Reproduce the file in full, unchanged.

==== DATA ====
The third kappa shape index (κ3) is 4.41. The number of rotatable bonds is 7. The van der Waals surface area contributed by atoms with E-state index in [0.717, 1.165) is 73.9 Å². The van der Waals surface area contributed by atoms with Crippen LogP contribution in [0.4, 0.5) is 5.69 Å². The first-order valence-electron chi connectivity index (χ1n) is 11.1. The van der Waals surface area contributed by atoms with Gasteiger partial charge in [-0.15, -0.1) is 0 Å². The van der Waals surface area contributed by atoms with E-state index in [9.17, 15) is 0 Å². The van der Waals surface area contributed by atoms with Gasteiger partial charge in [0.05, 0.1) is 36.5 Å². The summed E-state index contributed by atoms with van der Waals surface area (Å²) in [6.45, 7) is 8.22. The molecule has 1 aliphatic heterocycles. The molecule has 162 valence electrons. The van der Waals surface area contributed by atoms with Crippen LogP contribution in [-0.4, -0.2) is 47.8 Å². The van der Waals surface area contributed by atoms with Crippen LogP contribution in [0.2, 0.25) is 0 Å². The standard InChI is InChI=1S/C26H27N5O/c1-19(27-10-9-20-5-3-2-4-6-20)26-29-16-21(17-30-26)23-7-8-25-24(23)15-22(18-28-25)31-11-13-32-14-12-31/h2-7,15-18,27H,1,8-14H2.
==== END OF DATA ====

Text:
The third kappa shape index (κ3) is 4.41. The number of rotatable bonds is 7. The van der Waals surface area contributed by atoms with E-state index in [0.717, 1.165) is 73.9 Å². The van der Waals surface area contributed by atoms with Crippen LogP contribution in [0.4, 0.5) is 5.69 Å². The first-order valence-electron chi connectivity index (χ1n) is 11.1. The van der Waals surface area contributed by atoms with Gasteiger partial charge in [-0.15, -0.1) is 0 Å². The van der Waals surface area contributed by atoms with E-state index in [9.17, 15) is 0 Å². The van der Waals surface area contributed by atoms with Gasteiger partial charge in [0.05, 0.1) is 36.5 Å². The summed E-state index contributed by atoms with van der Waals surface area (Å²) in [6.45, 7) is 8.22. The molecule has 1 aliphatic heterocycles. The molecule has 162 valence electrons. The van der Waals surface area contributed by atoms with Crippen LogP contribution in [-0.4, -0.2) is 47.8 Å². The van der Waals surface area contributed by atoms with Crippen LogP contribution in [0.2, 0.25) is 0 Å². The standard InChI is InChI=1S/C26H27N5O/c1-19(27-10-9-20-5-3-2-4-6-20)26-29-16-21(17-30-26)23-7-8-25-24(23)15-22(18-28-25)31-11-13-32-14-12-31/h2-7,15-18,27H,1,8-14H2.